I'm trying to design a board to control an AC motor with PWM, forward and backward.

Since this is my first time designing an AC circuit, I thought I would get input from the community to make sure I'm not going to fry something.

The DIRECTION net will switch the relay to control direction of the motor. The SPEED_PWM net will be from a 5v microcontroller, which is using an AND logic gate to combine with the ON net to turn the triac on and off using the MOC3021.

The AD_IO net will cause an interrupt in the microcontroller to control the pwm.

The board will also provide 12v out through J3 pin 7.

Is this a decent design? I've tried to keep the DC components on the left side of the board, and the AC components on the right. Is there a simpler design that doesn't rely on the microcontroller interrupt to trigger the triac at the correct times, while still allowing a PWM input?

Thanks for taking the time to help a beginner!

Schematic Board Layout

BOM for all parts listed:


  • 1
    \$\begingroup\$ There are different types of AC motors. What type are you trying to control? \$\endgroup\$
    – Aaron
    Oct 10, 2022 at 18:27
  • \$\begingroup\$ A single phase 0.5hp motor like this one: amazon.com/dp/B07DQBD57C. \$\endgroup\$ Oct 10, 2022 at 21:00
  • 2
    \$\begingroup\$ You’ve violated many clearance requirements between the mains and control circuitry. This is a safety issue. With the schematic, convention is to have positive pointing up and gnd/0V pointing down. Unused inputs on cmos devices should be tied high or low - don’t leave them floating. You don’t do pwm with a triac - you want phase control. \$\endgroup\$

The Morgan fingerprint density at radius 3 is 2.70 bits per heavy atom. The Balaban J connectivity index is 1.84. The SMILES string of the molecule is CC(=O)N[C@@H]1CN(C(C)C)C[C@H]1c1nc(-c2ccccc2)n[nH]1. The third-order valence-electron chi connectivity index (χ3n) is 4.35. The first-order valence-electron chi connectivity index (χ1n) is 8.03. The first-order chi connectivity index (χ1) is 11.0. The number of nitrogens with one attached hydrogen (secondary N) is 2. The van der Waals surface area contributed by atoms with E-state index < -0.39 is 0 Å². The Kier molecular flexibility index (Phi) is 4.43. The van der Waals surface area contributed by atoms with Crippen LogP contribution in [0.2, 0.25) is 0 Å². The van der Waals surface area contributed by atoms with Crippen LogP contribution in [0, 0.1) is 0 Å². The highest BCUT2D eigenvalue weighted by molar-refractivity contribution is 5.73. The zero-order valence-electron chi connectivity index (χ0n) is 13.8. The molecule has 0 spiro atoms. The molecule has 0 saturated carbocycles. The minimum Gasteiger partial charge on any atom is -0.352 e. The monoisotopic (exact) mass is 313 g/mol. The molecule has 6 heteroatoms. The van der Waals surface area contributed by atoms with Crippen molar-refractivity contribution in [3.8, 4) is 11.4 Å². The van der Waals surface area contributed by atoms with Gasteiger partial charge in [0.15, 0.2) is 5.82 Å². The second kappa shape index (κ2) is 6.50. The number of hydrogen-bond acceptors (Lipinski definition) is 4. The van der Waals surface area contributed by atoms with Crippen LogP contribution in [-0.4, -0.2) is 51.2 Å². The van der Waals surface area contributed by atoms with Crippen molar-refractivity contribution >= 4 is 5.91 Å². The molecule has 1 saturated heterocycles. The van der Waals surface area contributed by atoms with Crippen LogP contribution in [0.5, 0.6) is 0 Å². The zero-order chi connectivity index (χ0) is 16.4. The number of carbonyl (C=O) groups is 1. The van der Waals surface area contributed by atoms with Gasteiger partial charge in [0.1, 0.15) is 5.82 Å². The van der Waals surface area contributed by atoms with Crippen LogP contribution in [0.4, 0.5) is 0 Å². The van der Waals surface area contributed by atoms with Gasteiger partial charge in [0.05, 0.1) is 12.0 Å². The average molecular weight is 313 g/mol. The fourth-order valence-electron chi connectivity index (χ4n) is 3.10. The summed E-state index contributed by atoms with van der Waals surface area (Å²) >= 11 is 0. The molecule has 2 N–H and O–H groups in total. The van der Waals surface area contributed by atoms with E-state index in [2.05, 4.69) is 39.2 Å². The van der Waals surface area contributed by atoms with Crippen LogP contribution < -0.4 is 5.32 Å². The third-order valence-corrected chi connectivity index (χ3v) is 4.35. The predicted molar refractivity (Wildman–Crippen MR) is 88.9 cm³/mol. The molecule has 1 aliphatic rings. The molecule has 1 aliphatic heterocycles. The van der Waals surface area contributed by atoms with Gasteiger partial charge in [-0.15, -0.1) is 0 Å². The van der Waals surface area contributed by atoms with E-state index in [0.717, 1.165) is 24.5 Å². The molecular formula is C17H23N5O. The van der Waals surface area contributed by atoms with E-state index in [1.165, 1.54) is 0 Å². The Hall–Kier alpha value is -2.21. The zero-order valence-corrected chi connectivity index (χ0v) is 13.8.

– Kartman
    Oct 10, 2022 at 21:56

1 Answer 1


That is a PSC (permanent split capacitor) motor, possibly with a start capacitor as well. A phase modulated triac design does not work well for speed control of induction motors. A VFD (variable frequency drive) would work better, but most of them are three phase output, and won't work well (or at all) for a single phase motor. You can probably purchase a 1/2 HP three phase motor and an appropriate VFD for not much more than the motor shown on your Amazon link, and it will work over a wide range of speeds, with better efficiency and smoothness.

1/2 HP three phase motor $85: https://www.amazon.com/Mophorn-Electric-Standard-Flange-Mounted/dp/B07V32G8M4/ref=sr_1_3?crid=30CMAB46ED9DT&keywords=three+phase+motor+1%2F2+HP&qid=1665441299&s=industrial&sprefix=three+phase+motor+1%2F2+hp%2Cindustrial%2C81&sr=1-3&ufe=app_do%3Aamzn1.fos.006c50ae-5d4c-4777-9bc0-4513d670b6bc

1/2 HP single to three phase VFD $60: https://www.amazon.com/Frequency-XCFDP-Converter-220V-Single-Phase/dp/B09L82VHTF/ref=sr_1_17?crid=CXXZMP8TOUCO&keywords=three+phase+VFD+1%2F2+HP&qid=1665441509&s=industrial&sprefix=three+phase+vfd+1%2F2+hp%2Cindustrial%2C99&sr=1-17&ufe=app_do%3Aamzn1.fos.006c50ae-5d4c-4777-9bc0-4513d670b6bc

If you have only 110 VAC available, here is a 3 HP drive that will output 220 VAC with 110 VAC input, for $106: https://www.amazon.com/Liccx-Variable-Frequency-Converter-Single-Phase/dp/B09QQ72KZ3/ref=sr_1_25?crid=VY1HAHX0B5CU&keywords=three+phase+VFD+110V+1%2F2+HP&qid=1665442736&s=industrial&sprefix=three+phase+vfd+110v+1%2F2+hp%2Cindustrial%2C92&sr=1-25&ufe=app_do%3Aamzn1.fos.f5122f16-c3e8-4386-bf32-63e904010ad0


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